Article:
MS Norgoma was a Canadian package freighter and passenger ferry, that could also transport automobiles on a limited basis. Originally constructed as a steam-powered ship in 1950, SS Norgoma primarily sailed the route from her home port of Owen Sound to Sault Ste. Marie, providing a five-day round trip, once a week, serving isolated communities along the north shore of Lake Huron. After conversion to a motor ship, Norgoma was transferred to the popular Manitoulin Island ferry route between Tobermory and South Baymouth along with her sister ship SS Norisle, replacing the smaller ferry, MS Normac, on that route.
Norgoma travelled mainly on the North Channel route until 1963. Improvements to Ontario's highways, such as the Trans-Canada Highway (Georgian Bay Route) completed in 1962, brought about stiff competition for the company. In that year a 60-kilometre road was constructed to Killarney, the first port of call for the steamer. At the same, increased traffic on the Manitoulin Island – Tobermory route (Highway 68) demanded a greater automobile capacity than her sister ships SS Norisle and MS Normac could handle.
In 1963 the ship was refitted with a diesel engine to replace her original steam engine and boiler, to increase automobile capacity. As steam was still required to operate deck winches and the anchor windlass, a vapour steam generator, similar to those used on railway locomotives, was installed on the ship. MS Norgoma made her debut on the Tobermory run in 1964. According to Captain Schrieber, who captained Norgoma, it was the first vessel that he commanded where he witnessed livestock showing signs of seasickness.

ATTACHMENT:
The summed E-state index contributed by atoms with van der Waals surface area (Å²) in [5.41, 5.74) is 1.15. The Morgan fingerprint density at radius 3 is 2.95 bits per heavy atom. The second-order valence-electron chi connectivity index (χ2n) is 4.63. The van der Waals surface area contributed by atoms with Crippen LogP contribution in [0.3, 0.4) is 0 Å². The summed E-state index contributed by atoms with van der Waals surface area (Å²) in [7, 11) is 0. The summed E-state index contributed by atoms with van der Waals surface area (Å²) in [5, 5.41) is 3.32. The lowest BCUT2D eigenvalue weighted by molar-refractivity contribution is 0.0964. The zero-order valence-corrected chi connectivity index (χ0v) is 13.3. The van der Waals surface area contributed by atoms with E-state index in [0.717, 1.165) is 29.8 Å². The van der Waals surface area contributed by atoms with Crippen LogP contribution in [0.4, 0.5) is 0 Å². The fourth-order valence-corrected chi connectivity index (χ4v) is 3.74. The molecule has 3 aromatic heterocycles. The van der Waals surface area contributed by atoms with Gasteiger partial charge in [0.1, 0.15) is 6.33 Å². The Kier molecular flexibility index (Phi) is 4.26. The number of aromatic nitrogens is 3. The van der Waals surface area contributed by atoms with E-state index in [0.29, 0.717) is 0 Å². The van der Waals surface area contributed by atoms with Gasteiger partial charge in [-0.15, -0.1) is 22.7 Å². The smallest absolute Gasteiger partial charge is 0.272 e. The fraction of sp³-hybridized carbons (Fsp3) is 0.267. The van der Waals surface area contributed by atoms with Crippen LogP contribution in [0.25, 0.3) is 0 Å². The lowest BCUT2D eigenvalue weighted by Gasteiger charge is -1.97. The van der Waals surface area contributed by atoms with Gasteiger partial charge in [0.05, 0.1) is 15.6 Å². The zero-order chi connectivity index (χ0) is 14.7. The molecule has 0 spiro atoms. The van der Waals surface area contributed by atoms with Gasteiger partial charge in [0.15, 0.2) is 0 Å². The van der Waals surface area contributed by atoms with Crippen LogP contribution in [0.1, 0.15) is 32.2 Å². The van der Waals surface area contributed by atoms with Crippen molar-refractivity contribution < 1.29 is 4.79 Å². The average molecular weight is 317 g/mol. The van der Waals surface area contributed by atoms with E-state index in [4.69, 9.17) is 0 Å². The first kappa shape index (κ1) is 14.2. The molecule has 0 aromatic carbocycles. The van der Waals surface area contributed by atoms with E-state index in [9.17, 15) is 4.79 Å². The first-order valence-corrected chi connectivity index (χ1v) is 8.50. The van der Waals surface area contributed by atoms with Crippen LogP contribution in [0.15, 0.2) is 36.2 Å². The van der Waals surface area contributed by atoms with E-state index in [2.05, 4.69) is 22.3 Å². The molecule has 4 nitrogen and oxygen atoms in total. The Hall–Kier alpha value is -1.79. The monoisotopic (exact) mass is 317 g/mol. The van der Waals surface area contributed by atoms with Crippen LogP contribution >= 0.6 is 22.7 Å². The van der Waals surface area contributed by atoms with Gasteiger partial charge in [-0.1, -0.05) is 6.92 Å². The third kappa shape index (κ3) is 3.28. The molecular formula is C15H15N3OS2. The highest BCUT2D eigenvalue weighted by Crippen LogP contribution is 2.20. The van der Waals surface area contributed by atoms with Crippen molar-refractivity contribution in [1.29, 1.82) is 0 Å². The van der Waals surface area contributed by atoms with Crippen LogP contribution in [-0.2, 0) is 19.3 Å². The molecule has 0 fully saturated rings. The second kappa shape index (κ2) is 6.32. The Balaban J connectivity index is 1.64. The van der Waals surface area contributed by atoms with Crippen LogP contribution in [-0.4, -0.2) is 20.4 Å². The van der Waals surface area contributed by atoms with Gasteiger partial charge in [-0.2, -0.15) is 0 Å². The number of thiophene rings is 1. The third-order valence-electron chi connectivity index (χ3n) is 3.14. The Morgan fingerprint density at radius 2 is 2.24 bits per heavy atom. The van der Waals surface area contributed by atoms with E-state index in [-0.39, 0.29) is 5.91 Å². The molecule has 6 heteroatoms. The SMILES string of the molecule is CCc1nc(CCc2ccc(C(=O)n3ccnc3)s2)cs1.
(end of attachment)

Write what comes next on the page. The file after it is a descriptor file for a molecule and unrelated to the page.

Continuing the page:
In 1974, both Norgoma and Norisle were replaced by the much larger and more modern MS Chi-Cheemaun which could accommodate more vehicles than both sister ships put together. Norgoma was berthed as a museum ship in Sault Ste. Marie, Ontario. In 1981 the ship was transferred to a charity, the St. Mary's River Marine Heritage Centre.
In early 2019 Sault Ste. Marie City Council put pressure on the charity to move the Norgoma. The charity proposed moving the vessel to a mooring point at Roberta Bondar Park, where the tour boat Chief Shingwauk used to board tourists. However city officials pointed out the Norgoma was too large too moor at this dock, without jutting into the shipping channel, preventing visiting cruise vessels from mooring. On June 4, 2019, the Norgoma was moved to an alternate mooring site, on property previously owned by Algoma Steel, a site not open to the public. In September 2019, citing breach of the 1981 agreement, the City repossessed the ship and put her for sale.
- Shelley J. Pearen (2001). Exploring Manitoulin. University of Toronto Press. ISBN 978-0-8020-8461-3. Archived from the original on 2012-10-26.
- Della-Mattia, Elaine (12 September 2019). "Norgoma on the selling block". The Sault Star. Retrieved 13 September 2019.
David Helwig (2019-03-18). "City effectively banishes Norgoma to inaccessible site at Algoma Steel". Soo Today. Retrieved 2019-06-18.
'We don't have the capital for it. We'd have to liquidate what we have,' Warren McFadden, a member of the marine centre board, told tonight's City Council meeting.
"Norgoma's gone (6 photos)". Soo Today. 2019-06-04. Retrieved 2019-06-18.
The city changed the locks on the boat last month and fenced it off after deciding in March that the Norgoma would need to be removed from the Bondar Marina - where it has been moored since its decommissioning in the mid-1970s - to allow for dock replacement.